The testing protocols provided a meaningful way to engage subject librarians and information desk staff in testing and evaluating the discovery service implementation. Librarians appreciated the balance struck in the protocols between requiring a structured, step-by-step search path and having the freedom to select their own keywords, limits, and filters. Asking librarians to evaluate the search results sets for relevance, noting both false positive irrelevant results and false negative results that they expected but were not present in the set, proved to be an effective way to harness their subject expertise, deep knowledge of our electronic resource collection, and knowledge of patrons’ research habits and information needs. The experience they gained using the discovery service as a result of the testing protocols will inform the ways in which they introduce this tool to students in the classroom and in reference interactions. The protocols are also an unintentional pedagogical tool—one librarian is considering adapting the Advanced Search protocol into an in-class activity for information literacy sessions.
The testing protocols were not only useful for identifying problems with our discovery service implementation, but they were also useful for reporting those problems to the vendor. The protocols provided a standard, structured format for recording the search experience with EDS, which allowed the electronic resources manager to identify at what point problems arose in the search process. Even the simple fact that the completed protocols were dated provided useful information for data forensics, as the vendor could use the protocol date to determine the discovery service system state (what databases were enabled for indexing and what version of the catalog export was indexed, etc.) at the time a given problem manifested. The protocols could also be used to test and verify solutions, since the electronic resources manager could recreate a search experience step by step and look for the desired changes to the interface or search results set.
Structured testing protocols are useful in coordinating the qualitative assessment of a newly implemented web-scale library discovery service. Standardizing data collection enabled the electronic resources manager to involve more stakeholders in the testing and evaluating process without compromising the analysis of the results; this, in turn, generated a greater volume of useful testing data. While test results generally showed that the discovery service produced relevant search results sets, the protocols did uncover problems with catalog data indexing and display, as well as with discrepancies between the discovery service search results and those generated by searching the native databases. The protocols became a useful tool for discussing these problems with the vendor and testing solutions as they were implemented. The testing experience was also invaluable in providing librarians and information desk staff with insights into how they can incorporate the discovery service into their interactions with patrons. The use of structured test protocols is an effective method for involving a diverse array of stakeholders in qualitative assessment of library discovery systems.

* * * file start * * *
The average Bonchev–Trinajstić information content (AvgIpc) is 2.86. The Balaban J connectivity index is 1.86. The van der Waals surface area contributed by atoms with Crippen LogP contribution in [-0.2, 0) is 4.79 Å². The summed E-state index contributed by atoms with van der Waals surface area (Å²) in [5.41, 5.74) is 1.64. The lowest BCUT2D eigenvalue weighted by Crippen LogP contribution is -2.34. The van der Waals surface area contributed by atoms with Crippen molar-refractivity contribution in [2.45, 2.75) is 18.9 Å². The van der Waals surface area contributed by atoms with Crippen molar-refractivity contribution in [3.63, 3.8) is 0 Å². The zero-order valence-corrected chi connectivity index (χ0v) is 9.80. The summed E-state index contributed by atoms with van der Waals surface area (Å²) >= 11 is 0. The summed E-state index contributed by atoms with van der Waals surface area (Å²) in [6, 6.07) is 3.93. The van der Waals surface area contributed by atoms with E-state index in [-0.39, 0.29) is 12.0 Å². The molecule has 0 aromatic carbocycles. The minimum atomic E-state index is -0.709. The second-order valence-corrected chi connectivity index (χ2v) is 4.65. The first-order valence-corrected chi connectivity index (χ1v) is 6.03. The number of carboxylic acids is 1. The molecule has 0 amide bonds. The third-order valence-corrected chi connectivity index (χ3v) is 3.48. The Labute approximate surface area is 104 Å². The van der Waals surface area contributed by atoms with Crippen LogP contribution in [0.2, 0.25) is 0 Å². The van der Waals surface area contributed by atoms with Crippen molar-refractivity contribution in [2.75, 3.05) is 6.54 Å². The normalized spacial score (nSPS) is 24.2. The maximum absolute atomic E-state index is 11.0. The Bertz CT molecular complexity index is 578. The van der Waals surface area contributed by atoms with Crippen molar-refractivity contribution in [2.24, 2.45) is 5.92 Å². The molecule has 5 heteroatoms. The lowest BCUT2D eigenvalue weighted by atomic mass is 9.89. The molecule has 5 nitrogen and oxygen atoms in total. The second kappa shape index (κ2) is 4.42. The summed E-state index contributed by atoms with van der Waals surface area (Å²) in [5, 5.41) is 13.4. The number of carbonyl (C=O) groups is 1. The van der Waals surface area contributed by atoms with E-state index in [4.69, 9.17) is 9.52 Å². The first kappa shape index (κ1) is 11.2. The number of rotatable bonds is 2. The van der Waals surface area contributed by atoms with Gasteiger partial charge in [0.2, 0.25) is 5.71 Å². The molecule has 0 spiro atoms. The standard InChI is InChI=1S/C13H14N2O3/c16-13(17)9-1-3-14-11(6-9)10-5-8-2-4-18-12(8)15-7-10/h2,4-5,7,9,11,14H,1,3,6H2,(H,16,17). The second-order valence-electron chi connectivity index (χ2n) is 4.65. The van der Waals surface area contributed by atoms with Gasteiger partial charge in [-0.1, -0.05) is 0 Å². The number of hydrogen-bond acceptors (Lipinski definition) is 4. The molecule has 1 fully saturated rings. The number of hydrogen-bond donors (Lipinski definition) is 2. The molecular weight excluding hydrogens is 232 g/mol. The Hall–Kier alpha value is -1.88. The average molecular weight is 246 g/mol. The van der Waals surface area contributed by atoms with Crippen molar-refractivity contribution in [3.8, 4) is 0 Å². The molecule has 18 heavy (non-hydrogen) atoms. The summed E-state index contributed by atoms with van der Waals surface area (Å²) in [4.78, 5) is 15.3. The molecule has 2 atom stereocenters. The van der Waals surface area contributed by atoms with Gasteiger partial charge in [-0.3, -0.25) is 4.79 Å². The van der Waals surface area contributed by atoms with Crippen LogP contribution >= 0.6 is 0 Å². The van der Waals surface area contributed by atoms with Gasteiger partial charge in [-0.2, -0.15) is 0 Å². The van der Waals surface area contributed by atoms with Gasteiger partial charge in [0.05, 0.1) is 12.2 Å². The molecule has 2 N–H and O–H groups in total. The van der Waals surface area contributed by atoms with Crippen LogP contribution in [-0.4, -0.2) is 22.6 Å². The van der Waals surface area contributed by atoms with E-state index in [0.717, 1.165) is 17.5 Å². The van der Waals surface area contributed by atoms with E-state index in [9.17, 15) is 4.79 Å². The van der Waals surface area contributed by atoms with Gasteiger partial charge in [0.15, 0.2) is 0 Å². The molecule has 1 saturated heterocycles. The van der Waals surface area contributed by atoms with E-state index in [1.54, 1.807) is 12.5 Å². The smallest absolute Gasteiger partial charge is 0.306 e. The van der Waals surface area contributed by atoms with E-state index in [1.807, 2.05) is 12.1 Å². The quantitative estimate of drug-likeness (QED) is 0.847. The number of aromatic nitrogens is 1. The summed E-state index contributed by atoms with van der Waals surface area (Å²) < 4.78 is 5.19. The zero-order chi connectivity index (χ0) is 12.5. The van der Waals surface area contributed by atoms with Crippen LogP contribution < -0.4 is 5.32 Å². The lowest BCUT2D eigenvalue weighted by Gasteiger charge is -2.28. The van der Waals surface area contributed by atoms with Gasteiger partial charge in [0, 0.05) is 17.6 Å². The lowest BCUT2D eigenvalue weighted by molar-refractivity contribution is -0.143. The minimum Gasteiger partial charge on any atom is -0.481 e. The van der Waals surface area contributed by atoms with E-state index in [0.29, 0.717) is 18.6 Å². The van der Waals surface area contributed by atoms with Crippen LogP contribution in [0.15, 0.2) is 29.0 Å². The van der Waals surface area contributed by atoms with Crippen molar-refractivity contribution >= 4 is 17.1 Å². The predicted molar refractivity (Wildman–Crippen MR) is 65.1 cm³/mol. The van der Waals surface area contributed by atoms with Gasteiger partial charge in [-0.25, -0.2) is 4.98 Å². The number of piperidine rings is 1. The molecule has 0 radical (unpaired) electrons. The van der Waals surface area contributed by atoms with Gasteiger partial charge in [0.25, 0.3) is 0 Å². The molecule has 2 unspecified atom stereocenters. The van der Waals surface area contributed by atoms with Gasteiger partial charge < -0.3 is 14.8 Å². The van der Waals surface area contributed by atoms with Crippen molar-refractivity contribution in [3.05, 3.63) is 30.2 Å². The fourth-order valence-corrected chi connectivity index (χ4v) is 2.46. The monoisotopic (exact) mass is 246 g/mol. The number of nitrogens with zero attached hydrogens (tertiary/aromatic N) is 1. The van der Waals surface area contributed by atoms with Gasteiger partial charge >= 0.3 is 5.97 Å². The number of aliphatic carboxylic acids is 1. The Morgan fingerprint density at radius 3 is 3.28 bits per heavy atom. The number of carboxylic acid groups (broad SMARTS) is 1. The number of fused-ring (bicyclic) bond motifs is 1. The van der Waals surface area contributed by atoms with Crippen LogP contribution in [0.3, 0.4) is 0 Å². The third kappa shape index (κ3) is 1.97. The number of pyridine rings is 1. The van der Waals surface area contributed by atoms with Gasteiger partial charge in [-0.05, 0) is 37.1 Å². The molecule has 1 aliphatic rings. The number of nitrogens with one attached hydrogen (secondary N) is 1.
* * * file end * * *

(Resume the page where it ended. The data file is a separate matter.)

1. See, for instance:
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Fagan, J. Condit. (2012). “Usability Test Results for a Discovery Tool in an Academic Library.” Information Technology and Libraries, 31(1), 83–112.
Gallaway, T., and Hines, M. (2012). “Competitive Usability and the Catalogue: A Process for Justification and Selection of a Next-Generation Catalogue or Web-Scale Discovery System.” Library Trends, 61(1), 173–185.
Hessel, H., and Fransen, J. (2012). “Resource Discovery: Comparative Survey Results on Two Catalog Interfaces.” Information Technology and Libraries, 31(2), 21–44.
Majors, R. (2012). “Comparative User Experiences of Next-Generation Catalogue Interfaces.” Library Trends, 61(1), 186–207.
Williams, S. C., and Foster, A. K. (2011). “Promise Fulfilled? An EBSCO Discovery Service Usability Study.” Journal of Web Librarianship, 5(3), 179–198. DOI: 10.1080/19322909.2011.597590